I contend that the growth of Pentecostalism and the less strident Charismatic movement is a result of a theological poverty in Western Christianity that can be seen as early as the "filioque" controversy and the unintended theological consequences that followed. The emphasis of the West on rationalism and the weak and sometimes bizarre forms of mysticism that developed in the West gave rise to both the over reaction and sad necessity of the Reformation which gave rise to the even more rationalistic movements of Calvinism and legalistic, sterile, piety of the 1st and 2nd so-called "Great Awakenings. All of this led to the subsequent Holiness movements of the 19th century along with the multiplying of Christian "denominations" on the American continent, and eventually led to the outbreak of the Pentecostal movement at the turn of the 20th century.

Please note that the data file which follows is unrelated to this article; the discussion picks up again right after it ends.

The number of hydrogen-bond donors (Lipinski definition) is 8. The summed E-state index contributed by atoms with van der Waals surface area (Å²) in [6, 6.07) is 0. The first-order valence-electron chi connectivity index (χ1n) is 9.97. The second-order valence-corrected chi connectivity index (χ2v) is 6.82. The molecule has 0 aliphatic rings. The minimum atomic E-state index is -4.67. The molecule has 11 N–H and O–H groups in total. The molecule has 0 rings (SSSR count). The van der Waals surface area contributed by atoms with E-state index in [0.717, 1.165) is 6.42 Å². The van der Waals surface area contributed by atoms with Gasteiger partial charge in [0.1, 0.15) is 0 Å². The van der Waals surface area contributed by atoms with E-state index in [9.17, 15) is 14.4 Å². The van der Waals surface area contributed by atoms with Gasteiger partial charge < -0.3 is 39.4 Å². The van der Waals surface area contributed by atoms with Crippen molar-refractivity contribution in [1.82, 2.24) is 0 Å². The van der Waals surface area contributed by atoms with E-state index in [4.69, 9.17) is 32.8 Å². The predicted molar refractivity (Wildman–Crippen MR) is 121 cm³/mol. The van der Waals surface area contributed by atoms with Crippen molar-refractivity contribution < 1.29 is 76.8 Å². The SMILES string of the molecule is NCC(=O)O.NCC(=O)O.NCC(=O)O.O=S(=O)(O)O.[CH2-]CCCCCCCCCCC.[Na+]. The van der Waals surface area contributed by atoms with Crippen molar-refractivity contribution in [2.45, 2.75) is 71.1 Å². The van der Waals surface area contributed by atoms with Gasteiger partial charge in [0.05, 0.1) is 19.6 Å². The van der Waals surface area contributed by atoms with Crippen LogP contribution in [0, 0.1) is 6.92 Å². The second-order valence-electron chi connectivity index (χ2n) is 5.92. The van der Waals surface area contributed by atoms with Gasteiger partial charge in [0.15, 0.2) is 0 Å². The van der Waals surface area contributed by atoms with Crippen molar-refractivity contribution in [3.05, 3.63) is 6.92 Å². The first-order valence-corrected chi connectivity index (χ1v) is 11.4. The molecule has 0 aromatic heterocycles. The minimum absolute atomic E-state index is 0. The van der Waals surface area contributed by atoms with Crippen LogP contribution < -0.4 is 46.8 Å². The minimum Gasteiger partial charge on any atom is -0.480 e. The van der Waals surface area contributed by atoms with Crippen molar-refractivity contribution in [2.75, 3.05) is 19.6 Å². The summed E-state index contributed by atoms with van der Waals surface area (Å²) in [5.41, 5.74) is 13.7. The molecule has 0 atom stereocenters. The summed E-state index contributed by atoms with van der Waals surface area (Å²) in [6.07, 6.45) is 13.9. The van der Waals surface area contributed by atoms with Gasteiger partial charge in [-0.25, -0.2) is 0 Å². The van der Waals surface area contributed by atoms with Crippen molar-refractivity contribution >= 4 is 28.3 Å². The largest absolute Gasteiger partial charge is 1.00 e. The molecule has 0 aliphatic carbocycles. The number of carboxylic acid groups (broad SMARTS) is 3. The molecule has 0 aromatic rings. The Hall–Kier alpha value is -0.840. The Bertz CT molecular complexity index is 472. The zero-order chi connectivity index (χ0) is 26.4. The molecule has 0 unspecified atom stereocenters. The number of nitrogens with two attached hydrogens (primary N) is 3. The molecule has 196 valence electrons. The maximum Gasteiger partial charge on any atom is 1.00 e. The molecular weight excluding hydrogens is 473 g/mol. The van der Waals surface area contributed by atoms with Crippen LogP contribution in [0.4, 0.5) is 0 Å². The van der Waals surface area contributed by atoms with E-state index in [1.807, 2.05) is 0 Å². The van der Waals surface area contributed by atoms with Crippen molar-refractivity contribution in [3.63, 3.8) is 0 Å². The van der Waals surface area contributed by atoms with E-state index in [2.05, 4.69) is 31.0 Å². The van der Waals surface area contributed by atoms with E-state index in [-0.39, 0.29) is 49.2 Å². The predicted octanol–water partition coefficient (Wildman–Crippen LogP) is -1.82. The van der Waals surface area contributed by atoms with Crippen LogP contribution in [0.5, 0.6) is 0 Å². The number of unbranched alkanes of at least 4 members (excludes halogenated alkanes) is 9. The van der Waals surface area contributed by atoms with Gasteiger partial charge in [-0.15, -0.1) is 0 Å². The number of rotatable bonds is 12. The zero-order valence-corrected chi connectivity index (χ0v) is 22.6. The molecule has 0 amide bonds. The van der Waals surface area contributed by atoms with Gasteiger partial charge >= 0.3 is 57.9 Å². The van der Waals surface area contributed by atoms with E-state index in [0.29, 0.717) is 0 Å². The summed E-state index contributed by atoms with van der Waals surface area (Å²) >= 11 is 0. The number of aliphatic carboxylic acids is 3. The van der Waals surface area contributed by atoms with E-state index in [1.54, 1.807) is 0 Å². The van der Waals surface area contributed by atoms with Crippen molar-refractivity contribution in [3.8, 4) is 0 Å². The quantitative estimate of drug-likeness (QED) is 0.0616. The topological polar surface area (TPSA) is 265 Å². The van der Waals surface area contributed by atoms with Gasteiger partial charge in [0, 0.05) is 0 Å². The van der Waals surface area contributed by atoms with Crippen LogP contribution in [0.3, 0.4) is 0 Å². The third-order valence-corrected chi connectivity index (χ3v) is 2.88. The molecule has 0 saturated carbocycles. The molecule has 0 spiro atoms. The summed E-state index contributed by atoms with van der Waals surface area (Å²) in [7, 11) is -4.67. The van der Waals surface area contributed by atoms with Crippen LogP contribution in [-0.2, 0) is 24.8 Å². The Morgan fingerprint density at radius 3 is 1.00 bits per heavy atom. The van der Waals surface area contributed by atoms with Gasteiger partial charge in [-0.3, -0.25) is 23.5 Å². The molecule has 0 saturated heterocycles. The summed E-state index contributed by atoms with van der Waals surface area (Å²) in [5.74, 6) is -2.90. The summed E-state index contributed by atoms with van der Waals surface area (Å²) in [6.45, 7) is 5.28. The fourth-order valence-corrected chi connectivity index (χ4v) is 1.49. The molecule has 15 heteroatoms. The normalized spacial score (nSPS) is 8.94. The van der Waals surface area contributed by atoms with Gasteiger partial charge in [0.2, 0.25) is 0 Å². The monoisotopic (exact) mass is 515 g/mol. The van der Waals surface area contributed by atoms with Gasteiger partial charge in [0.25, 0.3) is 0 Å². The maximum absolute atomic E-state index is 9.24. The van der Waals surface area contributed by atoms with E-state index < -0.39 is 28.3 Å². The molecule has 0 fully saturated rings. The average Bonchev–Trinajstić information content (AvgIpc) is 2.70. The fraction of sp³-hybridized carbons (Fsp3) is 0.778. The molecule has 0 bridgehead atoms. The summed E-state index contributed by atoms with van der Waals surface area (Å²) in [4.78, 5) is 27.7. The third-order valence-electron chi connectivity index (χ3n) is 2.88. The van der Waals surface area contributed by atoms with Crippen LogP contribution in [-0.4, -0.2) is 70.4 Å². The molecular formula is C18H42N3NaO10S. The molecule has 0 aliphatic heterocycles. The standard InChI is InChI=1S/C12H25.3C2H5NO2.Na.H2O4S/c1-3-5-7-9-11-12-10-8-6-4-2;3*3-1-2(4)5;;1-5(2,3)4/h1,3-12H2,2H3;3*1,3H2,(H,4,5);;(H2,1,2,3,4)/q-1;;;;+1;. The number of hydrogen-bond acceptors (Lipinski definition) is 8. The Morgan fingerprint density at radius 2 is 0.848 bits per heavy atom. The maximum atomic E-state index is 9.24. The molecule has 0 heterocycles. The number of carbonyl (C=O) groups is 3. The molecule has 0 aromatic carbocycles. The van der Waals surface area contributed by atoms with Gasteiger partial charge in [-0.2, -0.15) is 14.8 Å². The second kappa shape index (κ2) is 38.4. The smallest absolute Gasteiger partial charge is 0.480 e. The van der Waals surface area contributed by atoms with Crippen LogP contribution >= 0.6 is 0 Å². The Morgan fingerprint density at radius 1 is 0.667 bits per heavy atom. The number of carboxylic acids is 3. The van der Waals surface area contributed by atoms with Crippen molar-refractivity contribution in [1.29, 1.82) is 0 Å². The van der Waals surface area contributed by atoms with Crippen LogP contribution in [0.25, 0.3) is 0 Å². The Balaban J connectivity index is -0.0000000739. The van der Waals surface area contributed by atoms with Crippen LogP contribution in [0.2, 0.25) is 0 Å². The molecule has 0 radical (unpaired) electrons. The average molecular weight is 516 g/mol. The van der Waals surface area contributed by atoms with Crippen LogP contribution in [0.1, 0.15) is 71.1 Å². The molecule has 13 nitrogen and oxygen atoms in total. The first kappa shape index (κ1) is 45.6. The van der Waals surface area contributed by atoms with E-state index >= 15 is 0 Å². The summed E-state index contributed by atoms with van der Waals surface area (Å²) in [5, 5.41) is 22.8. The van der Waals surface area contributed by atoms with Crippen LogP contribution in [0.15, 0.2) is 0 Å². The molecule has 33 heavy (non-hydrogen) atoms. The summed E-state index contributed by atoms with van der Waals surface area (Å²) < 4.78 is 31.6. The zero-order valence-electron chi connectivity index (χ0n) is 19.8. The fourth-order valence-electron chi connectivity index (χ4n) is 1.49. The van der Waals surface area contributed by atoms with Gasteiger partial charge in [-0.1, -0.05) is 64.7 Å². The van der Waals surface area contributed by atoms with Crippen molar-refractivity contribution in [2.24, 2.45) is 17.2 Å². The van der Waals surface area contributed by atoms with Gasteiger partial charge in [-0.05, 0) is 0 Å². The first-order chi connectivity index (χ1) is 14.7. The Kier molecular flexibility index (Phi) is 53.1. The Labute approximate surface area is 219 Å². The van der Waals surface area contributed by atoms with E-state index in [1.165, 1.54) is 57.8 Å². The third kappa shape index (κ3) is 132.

The human longing that gave birth to the Pentecostal movement is not bad in itself. The fundamental and basic hunger that is addressed by Pentecostalism is a desire for intimacy with the Uncreated God. This is good and God-given. We were meant for intimacy with the Divine.

But the theological poverty that was the atmosphere of the birth of Pentecostalism guaranteed that the very good desire would be quickly corrupted by weak theological support. And the movement bears this out. All one has to do is turn on religious TV to discover both old and new heresies finding fertile ground in the hearts of ungrounded and disconnected Pentecostal believers.